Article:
Our show “Foodprints” landed in Davao to explore dining destinations. The province is known for fresh tuna and exotic fruits, but I really didn’t expect much. I thought the food would be ordinary and at least we’d be eating healthy.
I was correct in assuming the latter, but not the former. My dining discoveries went way past what I expected. And this was only on the first day.
For breakfast, I was shown how to make a seafood sinigang while using mangos-teen as souring agent. Chef Teng of Park Inn Raddison showed that this sweet fruit has a sour quality. What a discovery.
Lunch at the Hanoi Vietnamese restaurant came with lessons on how to make crab with rich tamarind sauce. The sauce was sweet and sour and quite good.
But what surprised me was the authenticity of the dishes in this undiscovered dining destination. I have tasted good, authentic Vietnamese cooking and I can tell you, this place has it.
I started with Bahn Mi, a healthy Vietnamese sandwich—baguette, mayo, pate, a variety of meats, pickled carrots and radish, cucumber, wansoy, seasoning sauce and jalapeño. Superb!
Then came the Bahn Cuon—pork, mushrooms and fresh veggies rolled in thin rice paper and topped with fried onions. Dipped in patis-lime sauce, it is also a winner.
Cha Nuong are noodles, grilled pork barbecue, pickled carrots and radish, herbs and lettuce all wrapped in rice paper and served with dipping sauce. Another winner.
Goi Cuon are fresh spring rolls filled with shrimps, pork, herbs, all wrapped in rice paper and dipped in peanut sauce. Sarap!
Another crab dish was the garlic butter crab, cooked right before your eyes. Served with dipping sauce of salt, pepper, calamansi and Sriracha sauce, this dish combined with sauce and piping hot rice is still another winner. A must!
In the Philippines, I have never experienced Vietnamese cooking as authentic as this. Hanoi will be such a hit in Manila. The owner, whom we call Christian, says he flew in Vietnamese cooks to train his staff.
Tuna cooked 10 ways
We also went to Lacchis where we stuffed ourselves with more delicious homemade dishes such as laing, crispy tofu, spareribs, crispy chicken, callos and excellent desserts.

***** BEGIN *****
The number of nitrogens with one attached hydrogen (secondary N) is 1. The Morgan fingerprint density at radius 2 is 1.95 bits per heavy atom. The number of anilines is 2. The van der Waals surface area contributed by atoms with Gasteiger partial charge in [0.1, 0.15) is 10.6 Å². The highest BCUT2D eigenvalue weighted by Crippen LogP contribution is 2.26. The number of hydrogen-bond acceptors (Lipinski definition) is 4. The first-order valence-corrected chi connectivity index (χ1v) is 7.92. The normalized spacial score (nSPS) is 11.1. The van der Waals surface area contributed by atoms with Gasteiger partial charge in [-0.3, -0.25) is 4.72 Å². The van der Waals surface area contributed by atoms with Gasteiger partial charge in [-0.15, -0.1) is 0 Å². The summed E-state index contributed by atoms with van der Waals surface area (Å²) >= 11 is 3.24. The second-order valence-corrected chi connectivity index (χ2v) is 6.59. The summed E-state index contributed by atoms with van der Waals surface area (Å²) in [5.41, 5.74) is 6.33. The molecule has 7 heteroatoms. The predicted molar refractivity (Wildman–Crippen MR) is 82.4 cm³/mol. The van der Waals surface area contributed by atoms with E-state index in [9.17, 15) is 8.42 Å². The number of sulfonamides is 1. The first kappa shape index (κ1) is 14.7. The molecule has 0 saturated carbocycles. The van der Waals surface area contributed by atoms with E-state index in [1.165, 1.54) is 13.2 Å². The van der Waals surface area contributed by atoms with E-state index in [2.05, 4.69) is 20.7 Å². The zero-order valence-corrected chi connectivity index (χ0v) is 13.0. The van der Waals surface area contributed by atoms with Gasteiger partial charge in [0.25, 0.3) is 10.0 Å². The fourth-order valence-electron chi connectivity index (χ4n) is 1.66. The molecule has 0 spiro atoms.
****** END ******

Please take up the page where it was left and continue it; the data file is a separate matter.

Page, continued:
After that dream of an experience, we were off to Marina Tuna where we would be have tuna cooked 10 different ways. Again, my expectations were not that high—but all that changed after my first bite.
We started with a whole, newly caught, 30-kilo big-eye tuna. Right in front of me, the chef cut off the panga, and the tail to make fresh sashimi. Then and there, I dipped the fish meat in soy sauce, with little wasabi, and had the best tasting tuna, ever. It just melts in your mouth. Fantastic!
The key to the success of this place is the fresh catch. The owner is an exporter of high-grade tuna to Japan.
I was full but was eager to try the other dishes. The nine other ways were grilled tuna belly, which tasted much better than all the belly I have tried. Tuna bagaybay or sperm sack was good, too; the sizzling tendon was fantastic—grilled, chewy and had no fishy taste.
Sizzling bihod, or tuna eggs, was also delicious. The grilled tuna jaw was a lot better because of its freshness; the tuna eye soup was also a winner, but I guess this must be an acquired taste.
The tuna kinilaw was still red despite the vinegar’s acidity. I guess the freshness again is key.
The tuna kare-kare was a fascinating cooking demo. The tuna tail is tender, sticky and, like ox tail, had bones surrounded by healthy meat. The peanut sauce was fantastic. Sarap with its home-made bagoong.
The fresh durian as dessert capped the exhilarating meal. What a delicious, healthy dining experience!
The owner, Domingo Ang, says he throws tuna parties in Davao. Instead of lechon, he brings whole fresh tuna and cooks it various ways. It is a wonderful idea. Not only does it taste good, it is also healthy.
Davao has raised the bar for tuna, as far as I am concerned. I love it! I wonder what else is in store for us in the next four days.
Hanoi Vietnamese Cuisine is at J. Camus St., Davao City; tel. (082) 2210901.
Marina Tuna is at Bo. Pampanga, Km. 8, Sasa, Davao City; tel. (082) 2358653, 2856319.
Call Lacchis at 0917-8557411.
Visit the author’s blog at www.sandydaza.blogspot.com; follow him @sandydaza at Twitter.
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